How far should the “exclusive remedy” provision of workers’ comp go?
In a recent case, two employees of the same company sustained the same injuries. But the state’s Supreme Court said one could sue, and the other couldn’t.
Here’s what happened: A guy working for a recreational vehicle dealership was given a makeshift pre-fab “office” that was heated by a propane stove. He complained that the fumes from the stove made him sick, but the company ignored his complaints.
Then one day his girlfriend found him unconscious in the office. He was later diagnosed with numerous debilitating neurological impairments and declared permanently disabled.
A short time later, a new employee was hired to do the same job. He, too, complained that the fumes were making him sick. And he, too, was eventually found unconscious — this time by a co-worker. He was also eventually declared permanently disabled.
In fact, he died a short time later (the decision doesn’t say whether his death was related to the exposure).
When the first employee and the family of the second combined forces and sued, the company was able to get both cases dismissed by a district court, successfully invoking exclusive remedy.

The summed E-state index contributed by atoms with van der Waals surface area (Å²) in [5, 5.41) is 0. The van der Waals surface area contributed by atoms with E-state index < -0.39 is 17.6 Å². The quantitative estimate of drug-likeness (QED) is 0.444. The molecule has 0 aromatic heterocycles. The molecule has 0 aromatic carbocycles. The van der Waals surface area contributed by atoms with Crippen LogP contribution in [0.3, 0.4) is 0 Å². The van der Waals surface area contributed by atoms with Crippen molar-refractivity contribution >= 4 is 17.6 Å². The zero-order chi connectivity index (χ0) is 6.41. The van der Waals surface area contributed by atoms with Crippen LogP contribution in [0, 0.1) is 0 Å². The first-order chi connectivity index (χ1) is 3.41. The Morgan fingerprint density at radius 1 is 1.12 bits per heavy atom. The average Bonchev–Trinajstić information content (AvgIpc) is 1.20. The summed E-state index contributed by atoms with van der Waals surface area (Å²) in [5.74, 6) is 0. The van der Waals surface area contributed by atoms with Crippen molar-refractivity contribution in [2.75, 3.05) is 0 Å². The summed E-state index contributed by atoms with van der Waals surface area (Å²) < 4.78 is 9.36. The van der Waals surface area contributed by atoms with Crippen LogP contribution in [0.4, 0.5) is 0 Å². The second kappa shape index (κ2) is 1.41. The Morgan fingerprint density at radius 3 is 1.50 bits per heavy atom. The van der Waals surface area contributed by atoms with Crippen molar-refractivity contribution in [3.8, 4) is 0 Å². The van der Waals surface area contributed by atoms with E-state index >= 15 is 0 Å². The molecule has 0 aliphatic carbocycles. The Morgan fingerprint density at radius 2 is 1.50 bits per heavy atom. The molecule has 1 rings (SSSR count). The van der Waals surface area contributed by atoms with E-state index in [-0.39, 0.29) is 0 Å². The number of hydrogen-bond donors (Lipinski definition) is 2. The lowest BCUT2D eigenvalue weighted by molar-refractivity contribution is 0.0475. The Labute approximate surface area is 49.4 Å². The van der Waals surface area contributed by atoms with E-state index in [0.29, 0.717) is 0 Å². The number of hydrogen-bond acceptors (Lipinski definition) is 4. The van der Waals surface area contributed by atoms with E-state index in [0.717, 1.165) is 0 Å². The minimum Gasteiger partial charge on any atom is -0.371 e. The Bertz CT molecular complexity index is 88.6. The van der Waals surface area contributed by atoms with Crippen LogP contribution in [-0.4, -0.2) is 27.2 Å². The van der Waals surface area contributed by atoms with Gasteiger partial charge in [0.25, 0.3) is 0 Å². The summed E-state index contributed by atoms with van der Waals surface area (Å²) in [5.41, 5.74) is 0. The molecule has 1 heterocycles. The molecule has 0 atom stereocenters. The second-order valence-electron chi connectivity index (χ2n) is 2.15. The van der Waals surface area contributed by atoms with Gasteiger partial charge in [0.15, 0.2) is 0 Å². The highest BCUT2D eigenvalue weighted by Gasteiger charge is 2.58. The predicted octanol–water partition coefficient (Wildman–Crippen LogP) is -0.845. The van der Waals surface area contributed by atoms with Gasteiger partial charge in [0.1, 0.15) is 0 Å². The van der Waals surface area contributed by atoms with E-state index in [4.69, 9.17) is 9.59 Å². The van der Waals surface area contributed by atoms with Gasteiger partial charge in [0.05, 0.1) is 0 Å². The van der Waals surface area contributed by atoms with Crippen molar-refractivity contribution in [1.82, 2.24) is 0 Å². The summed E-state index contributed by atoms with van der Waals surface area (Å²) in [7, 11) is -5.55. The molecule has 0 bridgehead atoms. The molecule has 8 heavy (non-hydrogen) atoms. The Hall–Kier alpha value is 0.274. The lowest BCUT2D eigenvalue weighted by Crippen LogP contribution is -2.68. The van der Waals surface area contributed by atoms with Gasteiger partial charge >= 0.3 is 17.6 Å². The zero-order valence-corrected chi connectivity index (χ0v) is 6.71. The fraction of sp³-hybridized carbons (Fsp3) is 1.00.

But the state’s Supreme Court saw things differently. The district court was right, it said, to toss the first employee’s complaint. But the second employee, it said, might have had a point. Granted, the company hadn’t intentionally harmed him. But given all the circumstances, the company might have been reasonably certain that harm would occur. And that might be enough to overcome exclusive remedy.
Now, the case will be heard by a jury, if it isn’t settled first.
While noting that it was hard to sympathize with the company in this case, one of the high court justices nonetheless vehemently disagreed with the decision to let the employee’s case be heard, saying, “I believe the legislature intended Workers’ Compensation to be the exclusive remedy except … where the defendant’s conduct arose from specific intent rather than willfulness. In other words, an assault would allow a personal injury action. Gross negligence, such as we have here, would not.”
The case, Alexander v. Bozeman Motors, Inc., was decided by the Supreme Court of Montana.
What do you think? Does exclusive remedy unfairly protect even reprehensibly negligent employers, or does the dissenting justice have it right — unless an employer sets out to deliberately harm an employee, workers’ comp should always be the only remedy? Feel free to comment below.